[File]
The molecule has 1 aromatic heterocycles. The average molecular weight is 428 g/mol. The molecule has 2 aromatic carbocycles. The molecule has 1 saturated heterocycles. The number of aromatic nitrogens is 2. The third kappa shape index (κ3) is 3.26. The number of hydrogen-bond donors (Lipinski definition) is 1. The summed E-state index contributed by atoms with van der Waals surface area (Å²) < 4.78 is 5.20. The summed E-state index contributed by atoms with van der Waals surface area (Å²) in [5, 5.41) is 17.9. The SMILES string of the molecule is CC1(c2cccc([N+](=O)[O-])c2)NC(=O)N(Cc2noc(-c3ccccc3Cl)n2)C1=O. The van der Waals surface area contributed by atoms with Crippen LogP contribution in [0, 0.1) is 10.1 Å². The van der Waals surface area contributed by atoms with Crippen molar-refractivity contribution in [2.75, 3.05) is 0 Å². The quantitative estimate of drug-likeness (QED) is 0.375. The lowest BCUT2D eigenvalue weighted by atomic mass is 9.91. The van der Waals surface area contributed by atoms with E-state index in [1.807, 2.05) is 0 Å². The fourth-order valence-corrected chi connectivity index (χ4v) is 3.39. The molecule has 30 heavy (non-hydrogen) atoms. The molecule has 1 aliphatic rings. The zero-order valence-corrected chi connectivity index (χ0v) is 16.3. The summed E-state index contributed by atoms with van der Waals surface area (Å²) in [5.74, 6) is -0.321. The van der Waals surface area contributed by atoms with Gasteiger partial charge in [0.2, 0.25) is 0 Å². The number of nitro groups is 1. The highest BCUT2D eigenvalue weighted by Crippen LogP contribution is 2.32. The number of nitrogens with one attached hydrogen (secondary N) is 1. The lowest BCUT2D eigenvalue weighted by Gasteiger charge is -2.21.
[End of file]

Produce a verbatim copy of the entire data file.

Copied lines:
The molecule has 1 aromatic heterocycles. The average molecular weight is 428 g/mol. The molecule has 2 aromatic carbocycles. The molecule has 1 saturated heterocycles. The number of aromatic nitrogens is 2. The third kappa shape index (κ3) is 3.26. The number of hydrogen-bond donors (Lipinski definition) is 1. The summed E-state index contributed by atoms with van der Waals surface area (Å²) < 4.78 is 5.20. The summed E-state index contributed by atoms with van der Waals surface area (Å²) in [5, 5.41) is 17.9. The SMILES string of the molecule is CC1(c2cccc([N+](=O)[O-])c2)NC(=O)N(Cc2noc(-c3ccccc3Cl)n2)C1=O. The van der Waals surface area contributed by atoms with Crippen LogP contribution in [0, 0.1) is 10.1 Å². The van der Waals surface area contributed by atoms with Crippen molar-refractivity contribution in [2.75, 3.05) is 0 Å². The quantitative estimate of drug-likeness (QED) is 0.375. The lowest BCUT2D eigenvalue weighted by atomic mass is 9.91. The van der Waals surface area contributed by atoms with E-state index in [1.807, 2.05) is 0 Å². The fourth-order valence-corrected chi connectivity index (χ4v) is 3.39. The molecule has 30 heavy (non-hydrogen) atoms. The molecule has 1 aliphatic rings. The zero-order valence-corrected chi connectivity index (χ0v) is 16.3. The summed E-state index contributed by atoms with van der Waals surface area (Å²) in [5.74, 6) is -0.321. The van der Waals surface area contributed by atoms with Gasteiger partial charge in [0.2, 0.25) is 0 Å². The number of nitro groups is 1. The highest BCUT2D eigenvalue weighted by Crippen LogP contribution is 2.32. The number of nitrogens with one attached hydrogen (secondary N) is 1. The lowest BCUT2D eigenvalue weighted by Gasteiger charge is -2.21.